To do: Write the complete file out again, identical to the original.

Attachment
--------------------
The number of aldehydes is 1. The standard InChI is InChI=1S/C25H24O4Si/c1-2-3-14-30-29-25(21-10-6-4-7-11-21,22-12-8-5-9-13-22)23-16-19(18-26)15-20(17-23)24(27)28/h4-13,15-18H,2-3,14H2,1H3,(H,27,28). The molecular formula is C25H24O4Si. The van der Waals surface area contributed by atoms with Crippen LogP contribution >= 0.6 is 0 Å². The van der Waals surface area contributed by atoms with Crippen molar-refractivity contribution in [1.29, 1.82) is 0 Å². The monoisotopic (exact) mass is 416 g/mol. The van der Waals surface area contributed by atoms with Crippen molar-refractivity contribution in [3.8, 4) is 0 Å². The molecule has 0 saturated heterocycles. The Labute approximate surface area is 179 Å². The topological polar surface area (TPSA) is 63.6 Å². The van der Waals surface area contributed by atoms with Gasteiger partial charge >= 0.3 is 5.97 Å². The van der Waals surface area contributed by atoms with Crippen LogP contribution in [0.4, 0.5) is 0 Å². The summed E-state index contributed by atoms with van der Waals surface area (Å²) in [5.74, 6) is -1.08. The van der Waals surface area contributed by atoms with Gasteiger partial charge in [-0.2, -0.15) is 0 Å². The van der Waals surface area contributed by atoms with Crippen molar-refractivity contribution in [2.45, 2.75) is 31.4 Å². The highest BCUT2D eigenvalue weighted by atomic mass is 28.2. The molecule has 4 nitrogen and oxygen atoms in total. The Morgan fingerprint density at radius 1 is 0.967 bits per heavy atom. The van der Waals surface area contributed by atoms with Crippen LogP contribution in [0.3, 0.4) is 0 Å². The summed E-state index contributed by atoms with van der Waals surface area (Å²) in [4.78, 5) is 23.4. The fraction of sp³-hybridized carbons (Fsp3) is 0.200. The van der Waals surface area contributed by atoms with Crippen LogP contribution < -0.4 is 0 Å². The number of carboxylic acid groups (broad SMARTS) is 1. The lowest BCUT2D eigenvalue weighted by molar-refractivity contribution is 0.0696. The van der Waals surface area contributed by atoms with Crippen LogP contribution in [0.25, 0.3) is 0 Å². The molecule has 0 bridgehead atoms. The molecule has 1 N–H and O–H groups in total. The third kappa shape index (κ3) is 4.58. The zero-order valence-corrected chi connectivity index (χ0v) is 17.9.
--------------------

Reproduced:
The number of aldehydes is 1. The standard InChI is InChI=1S/C25H24O4Si/c1-2-3-14-30-29-25(21-10-6-4-7-11-21,22-12-8-5-9-13-22)23-16-19(18-26)15-20(17-23)24(27)28/h4-13,15-18H,2-3,14H2,1H3,(H,27,28). The molecular formula is C25H24O4Si. The van der Waals surface area contributed by atoms with Crippen LogP contribution >= 0.6 is 0 Å². The van der Waals surface area contributed by atoms with Crippen molar-refractivity contribution in [1.29, 1.82) is 0 Å². The monoisotopic (exact) mass is 416 g/mol. The van der Waals surface area contributed by atoms with Crippen molar-refractivity contribution in [3.8, 4) is 0 Å². The molecule has 0 saturated heterocycles. The Labute approximate surface area is 179 Å². The topological polar surface area (TPSA) is 63.6 Å². The van der Waals surface area contributed by atoms with Gasteiger partial charge >= 0.3 is 5.97 Å². The van der Waals surface area contributed by atoms with Crippen LogP contribution in [0.4, 0.5) is 0 Å². The summed E-state index contributed by atoms with van der Waals surface area (Å²) in [5.74, 6) is -1.08. The van der Waals surface area contributed by atoms with Gasteiger partial charge in [-0.2, -0.15) is 0 Å². The van der Waals surface area contributed by atoms with Crippen molar-refractivity contribution in [2.45, 2.75) is 31.4 Å². The highest BCUT2D eigenvalue weighted by atomic mass is 28.2. The molecule has 4 nitrogen and oxygen atoms in total. The Morgan fingerprint density at radius 1 is 0.967 bits per heavy atom. The van der Waals surface area contributed by atoms with Crippen LogP contribution in [0.3, 0.4) is 0 Å². The summed E-state index contributed by atoms with van der Waals surface area (Å²) in [4.78, 5) is 23.4. The fraction of sp³-hybridized carbons (Fsp3) is 0.200. The van der Waals surface area contributed by atoms with Crippen LogP contribution < -0.4 is 0 Å². The number of carboxylic acid groups (broad SMARTS) is 1. The lowest BCUT2D eigenvalue weighted by molar-refractivity contribution is 0.0696. The van der Waals surface area contributed by atoms with Crippen LogP contribution in [0.25, 0.3) is 0 Å². The molecule has 0 bridgehead atoms. The molecule has 1 N–H and O–H groups in total. The third kappa shape index (κ3) is 4.58. The zero-order valence-corrected chi connectivity index (χ0v) is 17.9.